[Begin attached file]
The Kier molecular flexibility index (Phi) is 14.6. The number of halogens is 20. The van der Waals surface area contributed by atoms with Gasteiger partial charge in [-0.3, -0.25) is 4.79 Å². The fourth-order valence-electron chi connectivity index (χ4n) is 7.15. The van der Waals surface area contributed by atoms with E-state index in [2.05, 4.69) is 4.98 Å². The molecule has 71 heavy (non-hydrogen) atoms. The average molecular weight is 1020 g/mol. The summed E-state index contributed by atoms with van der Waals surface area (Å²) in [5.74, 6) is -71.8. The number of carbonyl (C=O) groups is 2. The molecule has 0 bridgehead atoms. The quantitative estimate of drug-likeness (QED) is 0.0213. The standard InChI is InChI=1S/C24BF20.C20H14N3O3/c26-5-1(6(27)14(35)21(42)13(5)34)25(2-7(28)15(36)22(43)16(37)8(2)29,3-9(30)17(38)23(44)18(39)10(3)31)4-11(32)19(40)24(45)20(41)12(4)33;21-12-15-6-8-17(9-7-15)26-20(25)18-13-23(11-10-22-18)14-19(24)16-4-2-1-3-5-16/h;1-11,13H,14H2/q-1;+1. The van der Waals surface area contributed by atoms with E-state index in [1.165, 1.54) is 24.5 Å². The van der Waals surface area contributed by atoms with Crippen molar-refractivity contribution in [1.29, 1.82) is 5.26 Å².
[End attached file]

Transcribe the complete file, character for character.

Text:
The Kier molecular flexibility index (Phi) is 14.6. The number of halogens is 20. The van der Waals surface area contributed by atoms with Gasteiger partial charge in [-0.3, -0.25) is 4.79 Å². The fourth-order valence-electron chi connectivity index (χ4n) is 7.15. The van der Waals surface area contributed by atoms with E-state index in [2.05, 4.69) is 4.98 Å². The molecule has 71 heavy (non-hydrogen) atoms. The average molecular weight is 1020 g/mol. The summed E-state index contributed by atoms with van der Waals surface area (Å²) in [5.74, 6) is -71.8. The number of carbonyl (C=O) groups is 2. The molecule has 0 bridgehead atoms. The quantitative estimate of drug-likeness (QED) is 0.0213. The standard InChI is InChI=1S/C24BF20.C20H14N3O3/c26-5-1(6(27)14(35)21(42)13(5)34)25(2-7(28)15(36)22(43)16(37)8(2)29,3-9(30)17(38)23(44)18(39)10(3)31)4-11(32)19(40)24(45)20(41)12(4)33;21-12-15-6-8-17(9-7-15)26-20(25)18-13-23(11-10-22-18)14-19(24)16-4-2-1-3-5-16/h;1-11,13H,14H2/q-1;+1. The van der Waals surface area contributed by atoms with E-state index in [1.165, 1.54) is 24.5 Å². The van der Waals surface area contributed by atoms with Crippen molar-refractivity contribution in [1.29, 1.82) is 5.26 Å².